other issues we also have on the plate with Turkey —
most importantly perhaps. Operation Provide Comfort?
Is it a fact of life that we must satisfy ourselves
that we are unable to change this situation, so long as
we have other important issues on our agenda with
ANSWER 2: While there is not doubt that progress in the
area of human rights in Turkey has not been as wide or deep as we
all would have preferred, I do not believe the GOT has made some
effort to improve its record on human rights, despite having to
deal with urban terrorism and an on-going separatist terrorist
campaign. When then-Prime Minister Demirel's government first
came to power over a year ago, there was great hope that
substantial improvements would occur in Turkey's human rights
problems. Unfortunately, this has not yet happened. We will
continue to work with Turkey to further the goal of encouraging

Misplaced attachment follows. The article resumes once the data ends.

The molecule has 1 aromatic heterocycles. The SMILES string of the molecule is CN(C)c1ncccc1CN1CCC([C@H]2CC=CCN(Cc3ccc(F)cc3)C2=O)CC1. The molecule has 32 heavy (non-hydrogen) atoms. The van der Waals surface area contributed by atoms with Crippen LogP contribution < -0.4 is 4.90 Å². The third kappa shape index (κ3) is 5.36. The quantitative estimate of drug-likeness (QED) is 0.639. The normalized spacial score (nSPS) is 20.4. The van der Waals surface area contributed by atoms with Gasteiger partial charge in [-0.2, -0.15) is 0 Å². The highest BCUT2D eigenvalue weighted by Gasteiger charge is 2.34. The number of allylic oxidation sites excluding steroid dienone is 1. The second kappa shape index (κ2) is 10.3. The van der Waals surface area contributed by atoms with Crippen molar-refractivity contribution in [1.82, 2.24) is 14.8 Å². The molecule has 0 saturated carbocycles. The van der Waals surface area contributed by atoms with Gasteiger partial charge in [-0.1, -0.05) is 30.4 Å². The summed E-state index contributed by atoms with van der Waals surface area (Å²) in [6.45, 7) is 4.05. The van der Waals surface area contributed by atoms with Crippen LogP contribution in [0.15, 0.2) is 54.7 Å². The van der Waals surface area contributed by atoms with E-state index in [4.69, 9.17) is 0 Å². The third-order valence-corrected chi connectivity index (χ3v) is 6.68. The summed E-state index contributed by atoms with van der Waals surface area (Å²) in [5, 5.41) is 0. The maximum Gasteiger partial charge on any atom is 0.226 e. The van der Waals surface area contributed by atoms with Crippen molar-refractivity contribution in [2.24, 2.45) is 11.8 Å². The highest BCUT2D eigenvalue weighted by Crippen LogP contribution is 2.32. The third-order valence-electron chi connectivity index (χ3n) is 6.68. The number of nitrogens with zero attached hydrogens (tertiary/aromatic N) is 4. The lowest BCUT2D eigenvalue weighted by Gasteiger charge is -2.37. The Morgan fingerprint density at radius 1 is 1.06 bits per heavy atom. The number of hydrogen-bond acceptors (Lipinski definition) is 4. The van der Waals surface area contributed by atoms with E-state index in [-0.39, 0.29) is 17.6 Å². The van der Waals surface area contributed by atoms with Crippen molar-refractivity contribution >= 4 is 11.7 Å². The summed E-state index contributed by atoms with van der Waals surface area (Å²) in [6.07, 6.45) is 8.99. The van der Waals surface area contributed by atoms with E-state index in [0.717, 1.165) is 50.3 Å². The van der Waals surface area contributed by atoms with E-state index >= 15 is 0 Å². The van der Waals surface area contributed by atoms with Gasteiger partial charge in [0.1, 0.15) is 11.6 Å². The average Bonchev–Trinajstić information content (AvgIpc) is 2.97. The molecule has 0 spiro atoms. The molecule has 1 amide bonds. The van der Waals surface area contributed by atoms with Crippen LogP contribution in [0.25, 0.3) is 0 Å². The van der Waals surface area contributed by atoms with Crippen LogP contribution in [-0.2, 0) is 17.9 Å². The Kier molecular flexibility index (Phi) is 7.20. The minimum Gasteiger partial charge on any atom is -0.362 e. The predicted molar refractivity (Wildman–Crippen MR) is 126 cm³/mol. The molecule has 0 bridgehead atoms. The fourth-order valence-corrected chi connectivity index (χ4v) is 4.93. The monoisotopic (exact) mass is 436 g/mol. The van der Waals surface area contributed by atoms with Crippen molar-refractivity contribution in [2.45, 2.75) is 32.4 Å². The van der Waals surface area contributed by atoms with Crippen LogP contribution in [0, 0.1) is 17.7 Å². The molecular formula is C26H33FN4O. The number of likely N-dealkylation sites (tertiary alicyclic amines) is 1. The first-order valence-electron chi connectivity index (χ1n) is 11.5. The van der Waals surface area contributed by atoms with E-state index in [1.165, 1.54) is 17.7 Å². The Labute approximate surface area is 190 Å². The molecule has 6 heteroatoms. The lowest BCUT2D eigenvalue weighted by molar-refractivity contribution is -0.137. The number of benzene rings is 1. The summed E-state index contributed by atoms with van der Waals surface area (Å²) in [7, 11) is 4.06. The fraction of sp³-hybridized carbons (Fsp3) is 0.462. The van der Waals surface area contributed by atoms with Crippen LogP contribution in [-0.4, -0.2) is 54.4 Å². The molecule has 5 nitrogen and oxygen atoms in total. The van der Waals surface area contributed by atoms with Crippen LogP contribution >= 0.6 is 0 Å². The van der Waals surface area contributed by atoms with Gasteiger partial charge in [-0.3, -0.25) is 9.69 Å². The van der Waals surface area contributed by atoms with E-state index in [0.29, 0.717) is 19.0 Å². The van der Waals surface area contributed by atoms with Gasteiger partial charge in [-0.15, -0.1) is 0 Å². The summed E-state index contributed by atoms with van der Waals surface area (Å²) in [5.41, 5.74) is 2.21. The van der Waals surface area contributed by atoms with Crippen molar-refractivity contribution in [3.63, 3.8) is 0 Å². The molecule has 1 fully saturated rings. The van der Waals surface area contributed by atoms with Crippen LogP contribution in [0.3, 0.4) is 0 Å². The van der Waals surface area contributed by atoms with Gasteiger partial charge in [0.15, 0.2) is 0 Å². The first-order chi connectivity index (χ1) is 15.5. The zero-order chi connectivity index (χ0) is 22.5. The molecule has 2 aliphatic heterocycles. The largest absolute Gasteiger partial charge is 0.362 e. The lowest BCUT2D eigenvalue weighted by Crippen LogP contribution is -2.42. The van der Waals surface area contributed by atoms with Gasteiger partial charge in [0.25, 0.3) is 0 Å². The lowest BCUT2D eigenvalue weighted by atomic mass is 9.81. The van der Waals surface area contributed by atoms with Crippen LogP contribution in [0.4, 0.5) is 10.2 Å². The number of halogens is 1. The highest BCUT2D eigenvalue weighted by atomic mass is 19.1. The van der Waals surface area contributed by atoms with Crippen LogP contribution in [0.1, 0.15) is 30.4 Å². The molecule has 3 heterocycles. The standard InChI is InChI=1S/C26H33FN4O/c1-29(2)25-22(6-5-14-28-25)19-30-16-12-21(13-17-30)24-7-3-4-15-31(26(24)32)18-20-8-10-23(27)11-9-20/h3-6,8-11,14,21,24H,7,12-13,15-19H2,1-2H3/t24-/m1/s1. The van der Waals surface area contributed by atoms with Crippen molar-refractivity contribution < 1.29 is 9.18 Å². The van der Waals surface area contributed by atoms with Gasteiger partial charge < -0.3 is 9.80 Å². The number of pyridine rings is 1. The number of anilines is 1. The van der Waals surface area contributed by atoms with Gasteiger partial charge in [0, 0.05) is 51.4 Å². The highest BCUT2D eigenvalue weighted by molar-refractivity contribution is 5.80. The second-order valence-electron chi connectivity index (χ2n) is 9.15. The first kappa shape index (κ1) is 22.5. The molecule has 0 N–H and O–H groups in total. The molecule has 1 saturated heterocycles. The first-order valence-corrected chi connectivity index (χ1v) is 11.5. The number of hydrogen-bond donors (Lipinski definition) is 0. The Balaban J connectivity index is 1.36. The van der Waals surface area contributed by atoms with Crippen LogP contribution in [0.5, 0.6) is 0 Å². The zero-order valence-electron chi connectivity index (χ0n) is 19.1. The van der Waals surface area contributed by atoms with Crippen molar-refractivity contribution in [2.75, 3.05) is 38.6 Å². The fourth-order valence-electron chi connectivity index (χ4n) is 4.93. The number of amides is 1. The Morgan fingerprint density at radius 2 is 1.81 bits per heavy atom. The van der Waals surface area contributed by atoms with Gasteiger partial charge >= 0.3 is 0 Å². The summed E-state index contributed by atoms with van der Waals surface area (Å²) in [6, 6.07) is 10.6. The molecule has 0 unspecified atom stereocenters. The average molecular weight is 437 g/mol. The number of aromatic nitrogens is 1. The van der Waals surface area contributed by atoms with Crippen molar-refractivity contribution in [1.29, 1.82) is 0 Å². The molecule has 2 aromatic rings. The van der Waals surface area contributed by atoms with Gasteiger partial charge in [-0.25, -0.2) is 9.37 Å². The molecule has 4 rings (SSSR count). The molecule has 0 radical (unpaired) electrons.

political reform and eliminating human rights abuses.
Having identified Turkey's human rights problems, what sort
of dialogue has the U.S. established with Turkey to try to
eliminate these abuses?
I understand the State Department internally developed
a "strategy paper" for trying to improve the human
rights situation in Turkey.
Is this accurate?
What can you tell us about this paper?
Have you shared it yet with the Turks?
If so, what was there reaction?
What type of measures would this strategy involved?
Does it focus largely on training and judicial reform
By what standards do we plan to assess Turkey's
progress in implementing this strategy?
ANSWER 3; We are in the process of finalizing a strategy
paper to address the human rights situation in Turkey, which we
will share with Turkey as soon as it is completed. The paper
pinpoints various areas where we would like to work with Turkey